Chairman Jay Clayton Departing SEC at Year End

November 20, 2020

SEC Chairman Jay Clayton (I) confirmed that he will step down from his role on the Commission, clearing the way for a Democratic majority at the agency in the coming year.  Previously, he had publicly acknowledged plans to leave the Commission following the 2020 election irrespective of the outcome.

Immediate implications for the SEC?  In the near term, the SEC will function with four commissioners, two from each party.  That likely means that any rulemaking or guidance viewed as partisan is unlikely to be approved.  Additionally, as the Democrats are unlikely to have full control of both the Senate and the House, the most recently completed rulemakings (proxy advisory reform, shareholder proposals, and HCM disclosures) are likely to go into effect as they currently exist. 

With Democrats in control, the SEC regulatory agenda is predicted to focus on revising the proxy advisory reform rules and expanding disclosures related to climate risks and human capital metrics, especially related to diversity and equal pay.  Further, the SEC will likely address the remaining, unfinished elements of the Dodd-Frank legislation including pay-for-performance disclosures.

Chairman Clayton has overseen several major policy programs over his term, including easing access to capital markets, proxy advisory reform, human capital disclosure guidance, shareholder proposal reform, and an overall commitment to principles-based disclosure rules as opposed to prescriptive disclosures. 

Potential nominees from the Biden administration include Gary Gensler and Preet Bharara.  Mr. Gensler served as the head of the Commodity Futures Trading Commission and promoted an active regulatory approach.  He is currently working with the Biden transition team on an agenda for the financial regulatory agencies.  Mr. Bharara served as the U.S. Attorney for the Southern District of New York where he pursued convictions related to the financial crisis. Financial policy stakeholders have highlighted some concerns with Messrs. Gensler and Bharara such as activist or punitive regulatory actions.  Other potential nominees include former Democratic SEC commissioners Kara Stein and Robert Jackson Jr.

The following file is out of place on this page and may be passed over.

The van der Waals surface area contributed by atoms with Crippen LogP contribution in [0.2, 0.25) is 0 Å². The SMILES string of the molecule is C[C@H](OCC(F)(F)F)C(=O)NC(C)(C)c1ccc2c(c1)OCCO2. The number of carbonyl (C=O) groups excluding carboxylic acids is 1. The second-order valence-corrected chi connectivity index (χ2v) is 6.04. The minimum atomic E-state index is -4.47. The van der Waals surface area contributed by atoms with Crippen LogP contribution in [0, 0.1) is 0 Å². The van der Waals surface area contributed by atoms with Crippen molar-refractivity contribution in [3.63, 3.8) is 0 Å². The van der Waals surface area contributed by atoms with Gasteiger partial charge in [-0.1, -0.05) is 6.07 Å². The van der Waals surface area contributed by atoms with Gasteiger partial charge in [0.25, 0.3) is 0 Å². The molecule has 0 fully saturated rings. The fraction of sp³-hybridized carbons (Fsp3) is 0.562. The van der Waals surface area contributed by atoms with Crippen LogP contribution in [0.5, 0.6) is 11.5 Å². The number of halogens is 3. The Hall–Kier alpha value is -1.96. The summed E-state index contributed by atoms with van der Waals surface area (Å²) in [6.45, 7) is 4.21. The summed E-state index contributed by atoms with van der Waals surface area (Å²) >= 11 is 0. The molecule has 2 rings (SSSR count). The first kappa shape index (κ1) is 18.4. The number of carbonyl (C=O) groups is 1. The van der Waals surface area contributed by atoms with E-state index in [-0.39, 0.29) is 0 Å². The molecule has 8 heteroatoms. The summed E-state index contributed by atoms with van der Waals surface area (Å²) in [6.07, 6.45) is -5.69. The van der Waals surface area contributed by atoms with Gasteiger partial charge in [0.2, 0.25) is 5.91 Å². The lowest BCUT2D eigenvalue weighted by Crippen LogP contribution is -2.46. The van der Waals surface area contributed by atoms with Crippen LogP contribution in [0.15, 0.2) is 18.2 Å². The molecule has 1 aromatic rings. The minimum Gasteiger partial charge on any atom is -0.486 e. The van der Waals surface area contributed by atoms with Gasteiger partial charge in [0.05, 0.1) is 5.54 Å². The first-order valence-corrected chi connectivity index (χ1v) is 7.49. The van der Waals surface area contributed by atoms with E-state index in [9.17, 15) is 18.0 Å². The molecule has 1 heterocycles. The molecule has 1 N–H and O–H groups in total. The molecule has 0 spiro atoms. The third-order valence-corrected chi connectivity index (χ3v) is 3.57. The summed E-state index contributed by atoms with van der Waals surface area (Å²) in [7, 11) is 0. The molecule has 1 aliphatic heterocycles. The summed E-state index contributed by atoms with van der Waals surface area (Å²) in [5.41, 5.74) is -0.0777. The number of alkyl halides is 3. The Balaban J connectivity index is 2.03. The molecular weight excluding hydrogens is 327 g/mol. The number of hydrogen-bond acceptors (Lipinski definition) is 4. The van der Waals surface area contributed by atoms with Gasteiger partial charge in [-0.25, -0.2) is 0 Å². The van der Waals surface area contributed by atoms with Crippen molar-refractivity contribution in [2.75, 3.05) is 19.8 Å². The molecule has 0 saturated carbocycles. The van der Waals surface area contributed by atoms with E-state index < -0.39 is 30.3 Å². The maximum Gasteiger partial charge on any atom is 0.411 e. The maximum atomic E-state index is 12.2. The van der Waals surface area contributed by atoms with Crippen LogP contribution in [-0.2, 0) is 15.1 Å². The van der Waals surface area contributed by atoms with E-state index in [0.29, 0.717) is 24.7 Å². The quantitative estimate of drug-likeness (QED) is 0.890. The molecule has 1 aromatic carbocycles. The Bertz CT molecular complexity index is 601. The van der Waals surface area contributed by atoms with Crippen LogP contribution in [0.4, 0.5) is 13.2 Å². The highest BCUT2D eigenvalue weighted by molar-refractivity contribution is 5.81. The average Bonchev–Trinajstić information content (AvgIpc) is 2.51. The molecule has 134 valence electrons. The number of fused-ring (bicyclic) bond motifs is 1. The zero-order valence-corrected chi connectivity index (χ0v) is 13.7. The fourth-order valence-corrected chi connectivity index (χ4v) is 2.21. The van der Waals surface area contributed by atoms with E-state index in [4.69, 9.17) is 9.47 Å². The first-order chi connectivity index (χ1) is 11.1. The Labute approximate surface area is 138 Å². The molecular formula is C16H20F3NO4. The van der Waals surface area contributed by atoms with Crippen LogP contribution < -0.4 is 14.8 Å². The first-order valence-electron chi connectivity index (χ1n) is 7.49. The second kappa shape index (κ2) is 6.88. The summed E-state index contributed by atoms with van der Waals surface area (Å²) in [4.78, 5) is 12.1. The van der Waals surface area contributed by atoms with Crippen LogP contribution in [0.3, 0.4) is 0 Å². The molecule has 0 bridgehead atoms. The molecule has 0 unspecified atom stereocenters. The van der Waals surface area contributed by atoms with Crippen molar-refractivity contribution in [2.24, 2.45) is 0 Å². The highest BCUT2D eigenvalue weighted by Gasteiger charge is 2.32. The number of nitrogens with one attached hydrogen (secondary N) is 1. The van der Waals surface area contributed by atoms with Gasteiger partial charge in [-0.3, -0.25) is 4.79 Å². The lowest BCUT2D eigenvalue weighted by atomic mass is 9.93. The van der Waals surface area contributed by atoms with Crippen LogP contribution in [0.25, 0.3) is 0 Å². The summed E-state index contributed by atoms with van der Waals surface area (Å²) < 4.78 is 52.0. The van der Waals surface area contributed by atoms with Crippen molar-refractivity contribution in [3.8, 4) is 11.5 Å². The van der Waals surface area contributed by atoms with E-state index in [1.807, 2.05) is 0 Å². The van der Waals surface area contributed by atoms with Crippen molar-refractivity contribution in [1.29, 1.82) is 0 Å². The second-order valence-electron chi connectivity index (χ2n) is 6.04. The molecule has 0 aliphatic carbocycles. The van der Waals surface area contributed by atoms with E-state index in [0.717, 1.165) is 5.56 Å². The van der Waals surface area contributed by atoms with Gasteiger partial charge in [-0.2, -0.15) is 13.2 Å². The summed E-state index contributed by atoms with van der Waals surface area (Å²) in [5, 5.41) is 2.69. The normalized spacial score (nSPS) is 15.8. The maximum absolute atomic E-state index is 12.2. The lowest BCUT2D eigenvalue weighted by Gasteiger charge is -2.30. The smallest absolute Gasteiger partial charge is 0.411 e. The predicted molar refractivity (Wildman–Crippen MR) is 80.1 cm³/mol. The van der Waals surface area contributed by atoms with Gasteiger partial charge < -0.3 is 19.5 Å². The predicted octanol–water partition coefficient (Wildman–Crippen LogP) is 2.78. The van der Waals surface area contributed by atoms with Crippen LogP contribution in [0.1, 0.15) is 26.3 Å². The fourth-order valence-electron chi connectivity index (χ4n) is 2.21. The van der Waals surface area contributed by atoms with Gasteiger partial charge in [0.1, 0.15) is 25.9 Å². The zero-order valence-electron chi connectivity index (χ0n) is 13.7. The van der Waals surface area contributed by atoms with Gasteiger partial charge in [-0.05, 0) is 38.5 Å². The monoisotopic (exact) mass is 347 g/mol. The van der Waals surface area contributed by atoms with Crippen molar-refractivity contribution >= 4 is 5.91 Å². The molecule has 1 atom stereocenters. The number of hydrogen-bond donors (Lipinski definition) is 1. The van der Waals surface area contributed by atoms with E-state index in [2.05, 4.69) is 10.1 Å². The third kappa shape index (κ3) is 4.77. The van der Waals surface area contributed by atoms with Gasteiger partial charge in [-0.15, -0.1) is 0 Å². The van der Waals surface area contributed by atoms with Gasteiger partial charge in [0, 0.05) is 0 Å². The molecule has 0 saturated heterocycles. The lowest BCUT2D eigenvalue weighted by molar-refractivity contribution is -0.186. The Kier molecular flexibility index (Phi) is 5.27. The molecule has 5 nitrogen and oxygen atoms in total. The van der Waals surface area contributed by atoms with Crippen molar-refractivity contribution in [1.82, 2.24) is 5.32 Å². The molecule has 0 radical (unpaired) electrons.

Meanwhile, Chairman Clayton had some final advice for corporate insiders.  Recently, there have been reports of executive stock sales following major corporate announcements using recently developed 10b5-1 stock trading plans.  In response to the negative optics surrounding such sales, Chairman Clayton recommended companies consider a cooling-off period between the implementation of a plan and the first permitted sales.  He specifically recommended either four or six months.  He also recommended that companies avoid implementing plans when they are in possession of material non-public information. 

Outlook:  Current expectations are that the incoming Biden administration is likely to find a middle path between the centrist and progressive elements of their party.  However, Senator Elizabeth Warren (D-MA) could also be a factor, influencing the financial regulatory agenda and advocating for more progressive nominees and executive actions.